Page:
I totally agree.

To keep death in mind would be a practice I recommend, because a) Christians don’t keep eternal life in mind, let alone death. Without thinking about death, they don’t value their eternal life, therefore they are living like the unsaved who live as if they were already dead. B) whenever a Christian thinks of death, they are therefore immediately reminded of eternal life (as you were!) But when they don’t think of death, then, as stated above, they don’t contrast that to their gift of life.

Simply put, Christians don’t value death as a change of states therefore they don’t value the Life that has been given to them, therefore they don’t value the Price that was paid for it.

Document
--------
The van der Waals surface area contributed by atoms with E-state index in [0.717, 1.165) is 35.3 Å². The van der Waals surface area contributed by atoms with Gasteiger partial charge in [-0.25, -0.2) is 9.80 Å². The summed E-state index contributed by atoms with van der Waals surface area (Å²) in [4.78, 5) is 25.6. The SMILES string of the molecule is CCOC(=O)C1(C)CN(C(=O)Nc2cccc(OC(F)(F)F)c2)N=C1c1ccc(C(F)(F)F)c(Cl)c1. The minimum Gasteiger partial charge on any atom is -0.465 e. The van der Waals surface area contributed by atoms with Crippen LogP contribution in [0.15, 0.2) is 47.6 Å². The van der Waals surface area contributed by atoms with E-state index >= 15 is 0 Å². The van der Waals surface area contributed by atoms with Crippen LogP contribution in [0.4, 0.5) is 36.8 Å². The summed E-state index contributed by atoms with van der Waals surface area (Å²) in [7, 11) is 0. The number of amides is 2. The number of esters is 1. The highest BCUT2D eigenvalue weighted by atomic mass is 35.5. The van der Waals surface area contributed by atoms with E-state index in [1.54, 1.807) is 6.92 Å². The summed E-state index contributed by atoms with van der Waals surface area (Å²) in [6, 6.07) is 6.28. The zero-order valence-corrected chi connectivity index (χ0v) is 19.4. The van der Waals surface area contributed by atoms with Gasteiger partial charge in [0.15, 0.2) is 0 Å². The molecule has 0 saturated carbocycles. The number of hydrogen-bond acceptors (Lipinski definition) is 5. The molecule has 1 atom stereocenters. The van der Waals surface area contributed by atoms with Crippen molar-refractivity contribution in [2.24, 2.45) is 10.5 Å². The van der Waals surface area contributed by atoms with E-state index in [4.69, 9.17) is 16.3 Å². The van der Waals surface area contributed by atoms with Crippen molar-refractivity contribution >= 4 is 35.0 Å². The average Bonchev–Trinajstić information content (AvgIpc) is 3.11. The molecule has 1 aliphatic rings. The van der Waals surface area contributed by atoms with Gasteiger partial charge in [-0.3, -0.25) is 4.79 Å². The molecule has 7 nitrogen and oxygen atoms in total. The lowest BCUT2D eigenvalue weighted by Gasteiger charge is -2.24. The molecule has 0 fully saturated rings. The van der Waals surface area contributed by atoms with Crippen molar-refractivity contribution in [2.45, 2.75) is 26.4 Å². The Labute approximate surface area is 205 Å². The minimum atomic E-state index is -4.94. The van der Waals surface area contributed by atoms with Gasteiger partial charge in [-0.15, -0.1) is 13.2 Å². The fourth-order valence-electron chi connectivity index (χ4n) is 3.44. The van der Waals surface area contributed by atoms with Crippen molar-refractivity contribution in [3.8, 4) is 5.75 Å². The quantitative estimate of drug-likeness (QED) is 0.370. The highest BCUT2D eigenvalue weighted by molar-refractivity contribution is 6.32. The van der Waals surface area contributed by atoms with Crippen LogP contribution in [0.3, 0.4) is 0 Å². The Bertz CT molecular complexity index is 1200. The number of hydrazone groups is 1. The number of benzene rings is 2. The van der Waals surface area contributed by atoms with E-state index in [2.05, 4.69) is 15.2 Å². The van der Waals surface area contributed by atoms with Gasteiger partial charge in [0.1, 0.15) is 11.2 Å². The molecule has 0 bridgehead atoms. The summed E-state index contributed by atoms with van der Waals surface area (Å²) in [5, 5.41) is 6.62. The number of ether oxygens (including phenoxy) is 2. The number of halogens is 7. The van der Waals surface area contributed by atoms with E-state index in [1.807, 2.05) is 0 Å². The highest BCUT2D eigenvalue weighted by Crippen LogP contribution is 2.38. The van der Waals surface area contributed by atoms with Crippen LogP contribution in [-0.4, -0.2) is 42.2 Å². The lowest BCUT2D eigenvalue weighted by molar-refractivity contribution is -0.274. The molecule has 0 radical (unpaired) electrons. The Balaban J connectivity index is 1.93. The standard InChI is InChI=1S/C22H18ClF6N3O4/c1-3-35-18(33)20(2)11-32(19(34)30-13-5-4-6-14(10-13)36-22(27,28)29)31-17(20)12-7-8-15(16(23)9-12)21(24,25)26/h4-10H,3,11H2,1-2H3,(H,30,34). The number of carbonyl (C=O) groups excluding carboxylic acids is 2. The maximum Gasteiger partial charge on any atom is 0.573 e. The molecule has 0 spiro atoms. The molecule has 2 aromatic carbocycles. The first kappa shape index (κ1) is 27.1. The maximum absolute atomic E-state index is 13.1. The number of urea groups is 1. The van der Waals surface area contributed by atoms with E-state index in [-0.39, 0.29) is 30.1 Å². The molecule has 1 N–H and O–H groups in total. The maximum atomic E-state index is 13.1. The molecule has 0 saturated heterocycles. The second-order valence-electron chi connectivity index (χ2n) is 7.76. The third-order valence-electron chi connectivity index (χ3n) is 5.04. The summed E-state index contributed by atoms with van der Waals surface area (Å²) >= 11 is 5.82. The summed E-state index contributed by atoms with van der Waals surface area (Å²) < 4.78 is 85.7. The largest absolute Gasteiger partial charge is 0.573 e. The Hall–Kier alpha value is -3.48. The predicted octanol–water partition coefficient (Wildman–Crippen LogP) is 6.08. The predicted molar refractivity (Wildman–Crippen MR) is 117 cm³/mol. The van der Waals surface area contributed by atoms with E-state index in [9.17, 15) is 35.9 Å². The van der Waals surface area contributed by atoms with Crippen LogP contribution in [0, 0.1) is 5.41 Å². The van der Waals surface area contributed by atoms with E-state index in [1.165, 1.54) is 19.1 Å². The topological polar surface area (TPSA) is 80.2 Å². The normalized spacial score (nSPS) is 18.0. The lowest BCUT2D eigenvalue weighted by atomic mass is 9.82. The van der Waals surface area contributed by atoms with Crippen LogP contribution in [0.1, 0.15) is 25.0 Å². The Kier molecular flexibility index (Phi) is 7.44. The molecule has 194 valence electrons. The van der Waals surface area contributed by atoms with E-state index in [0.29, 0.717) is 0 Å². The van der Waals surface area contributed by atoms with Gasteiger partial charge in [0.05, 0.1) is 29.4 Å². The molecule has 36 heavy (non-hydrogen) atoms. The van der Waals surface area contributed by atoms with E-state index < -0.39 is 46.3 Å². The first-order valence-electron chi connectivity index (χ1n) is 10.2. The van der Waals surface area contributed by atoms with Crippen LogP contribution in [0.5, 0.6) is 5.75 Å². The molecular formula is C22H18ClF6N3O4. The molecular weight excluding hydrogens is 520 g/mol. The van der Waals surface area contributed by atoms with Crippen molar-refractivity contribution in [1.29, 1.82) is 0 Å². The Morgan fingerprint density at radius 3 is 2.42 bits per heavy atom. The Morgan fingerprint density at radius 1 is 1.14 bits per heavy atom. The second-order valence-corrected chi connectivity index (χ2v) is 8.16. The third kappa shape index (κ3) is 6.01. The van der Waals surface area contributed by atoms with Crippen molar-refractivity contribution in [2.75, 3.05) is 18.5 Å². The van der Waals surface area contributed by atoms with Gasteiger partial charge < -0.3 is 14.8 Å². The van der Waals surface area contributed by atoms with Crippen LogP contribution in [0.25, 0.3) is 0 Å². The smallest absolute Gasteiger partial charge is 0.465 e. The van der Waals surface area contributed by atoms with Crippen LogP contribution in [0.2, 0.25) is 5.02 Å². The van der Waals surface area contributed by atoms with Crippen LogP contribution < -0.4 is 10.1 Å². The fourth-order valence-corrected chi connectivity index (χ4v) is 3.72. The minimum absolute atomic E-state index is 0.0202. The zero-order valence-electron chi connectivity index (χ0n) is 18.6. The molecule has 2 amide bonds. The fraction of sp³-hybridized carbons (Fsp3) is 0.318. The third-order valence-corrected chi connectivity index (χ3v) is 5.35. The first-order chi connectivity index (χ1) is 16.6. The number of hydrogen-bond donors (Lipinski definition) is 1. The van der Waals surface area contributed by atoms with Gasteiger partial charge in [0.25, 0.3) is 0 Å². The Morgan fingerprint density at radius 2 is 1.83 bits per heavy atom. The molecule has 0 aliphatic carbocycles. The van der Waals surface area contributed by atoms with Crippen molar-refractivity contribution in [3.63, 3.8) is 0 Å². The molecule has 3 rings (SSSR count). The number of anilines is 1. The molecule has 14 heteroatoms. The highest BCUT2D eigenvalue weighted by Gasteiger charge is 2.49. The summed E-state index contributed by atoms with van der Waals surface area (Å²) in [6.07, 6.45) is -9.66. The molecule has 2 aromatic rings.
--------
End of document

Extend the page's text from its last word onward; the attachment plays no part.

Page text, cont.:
Without death in mind, they miss the whole point.

“I die daily…”

“To live is Christ, but to die is gain…”

“Put to death the deeds of the flesh…”

I think that death is a fundamental of Christianity that is avoided like the whole “money” talk is avoided; lack of understanding the meaning perpetuates lack of understanding of the value of death as a whole.